A definition of Mental Models from Jakob Nielsen:
A mental model is what the user believes about the system at hand.
Note the two important elements of this definition:
- A mental model is based on belief, not facts: that is, it’s a model of what users know (or think they know) about a system such as your website. Hopefully, users’ thinking is closely related to reality because they base their predictions about the system on their mental models and thus plan their future actions based on how that model predicts the appropriate course. It’s a prime goal for designers to make the user interface communicate the system’s basic nature well enough that users form reasonably accurate (and thus useful) mental models.
- Individual users each have their own mental model. A mental model is internal to each user’s brain, and different users might construct different mental models of the same user interface. Further, one of usability’s big dilemmas is the common gap between designers’ and users’ mental models. Because designers know too much, they form wonderful mental models of their own creations, leading them to believe that each feature is easy to understand. Users’ mental models of the UI are likely to be somewhat more deficient, making them more likely to make mistakes and find the design much more difficult to use.
No matter what you think, your users have a different idea what the site does than you do.
Remember Jakob’s Law of the Internet User Experience: Users spend most of their time on websites other than yours. Thus a big part of customers’ mental models of your site will be influenced by information gleaned from other sites.
Wi-Fi and other technologies that are supposed to make wireless connectivity ubiquitous have been somewhat slow in coming and we are often hearing ‘great things are around the corner’ but they have not truly delivered. This article on Wired.com By Ryan Singel looks into what might be possible with the new lower frequency Wi-Fi being researched now.
In late September, the FCC announced it would be freeing up spectrum from television broadcasters and opening it to public use to create “super Wi-Fi.”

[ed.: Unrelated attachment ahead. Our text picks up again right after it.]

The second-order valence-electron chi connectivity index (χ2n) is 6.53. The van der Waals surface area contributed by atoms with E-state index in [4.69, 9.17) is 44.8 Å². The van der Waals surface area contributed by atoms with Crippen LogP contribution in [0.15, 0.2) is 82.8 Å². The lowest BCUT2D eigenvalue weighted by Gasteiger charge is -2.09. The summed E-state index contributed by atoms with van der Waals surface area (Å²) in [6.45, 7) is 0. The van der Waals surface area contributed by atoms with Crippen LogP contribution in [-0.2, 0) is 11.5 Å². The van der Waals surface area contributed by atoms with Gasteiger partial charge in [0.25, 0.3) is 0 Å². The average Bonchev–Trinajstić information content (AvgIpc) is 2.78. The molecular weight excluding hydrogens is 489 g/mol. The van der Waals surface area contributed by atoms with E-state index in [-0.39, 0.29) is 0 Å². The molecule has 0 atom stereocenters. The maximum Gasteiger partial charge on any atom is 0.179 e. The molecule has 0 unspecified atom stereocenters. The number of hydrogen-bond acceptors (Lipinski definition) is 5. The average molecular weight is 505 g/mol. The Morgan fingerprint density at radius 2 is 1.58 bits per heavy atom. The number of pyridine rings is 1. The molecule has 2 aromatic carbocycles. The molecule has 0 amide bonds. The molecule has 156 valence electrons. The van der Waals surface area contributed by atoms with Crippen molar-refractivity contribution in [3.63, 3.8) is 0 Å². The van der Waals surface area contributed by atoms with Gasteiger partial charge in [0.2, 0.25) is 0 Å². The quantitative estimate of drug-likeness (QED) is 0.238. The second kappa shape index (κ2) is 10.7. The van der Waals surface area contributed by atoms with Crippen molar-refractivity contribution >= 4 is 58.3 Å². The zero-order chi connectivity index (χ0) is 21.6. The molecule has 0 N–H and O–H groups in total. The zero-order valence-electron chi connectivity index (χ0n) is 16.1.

Tech industry groups and public interests groups hailed the new “white-space spectrum” as a way to expand upon the success of the open frequencies that allow anyone to set up a Wi-Fi radio hot spot in their house or coffee shop, without needing to buy spectrum or get a license.
But what will this super-Wi-Fi look like in practice? Will it replace the 3G service we pay for for our smartphones? How fast will it be? Will we need new equipment or can our current laptops and cellphones just be upgraded?
Wired.com asked the experts at smart Wi-Fi equipment maker Ruckus Wireless in Sunnyvale, California, to find out.
Oakland police officers must now take dog and wildlife courses.
The order for mandatory training in dog and wildlife handling comes after high-profile shootings of a barking dog and a confused deer in neighborhood backyards.
The free training by the East Bay Society for the Prevention of Cruelty to Animals will include several hours of instruction on dog behavior, local wildlife habits and alternatives to shooting animals.
The Oakland Police Department’s entire 679-officer force will be required to undergo the training once a year.
Oakland animal control director Megan Webb says it’s designed to make sure animals are treated humanely.
Two weeks ago, a barking 11-year-old arthritic yellow Labrador retriever was shot when officers entered a backyard in search of a burglar. In May, officers shot a fawn in a backyard.
More on the story in the San Jose Mercury.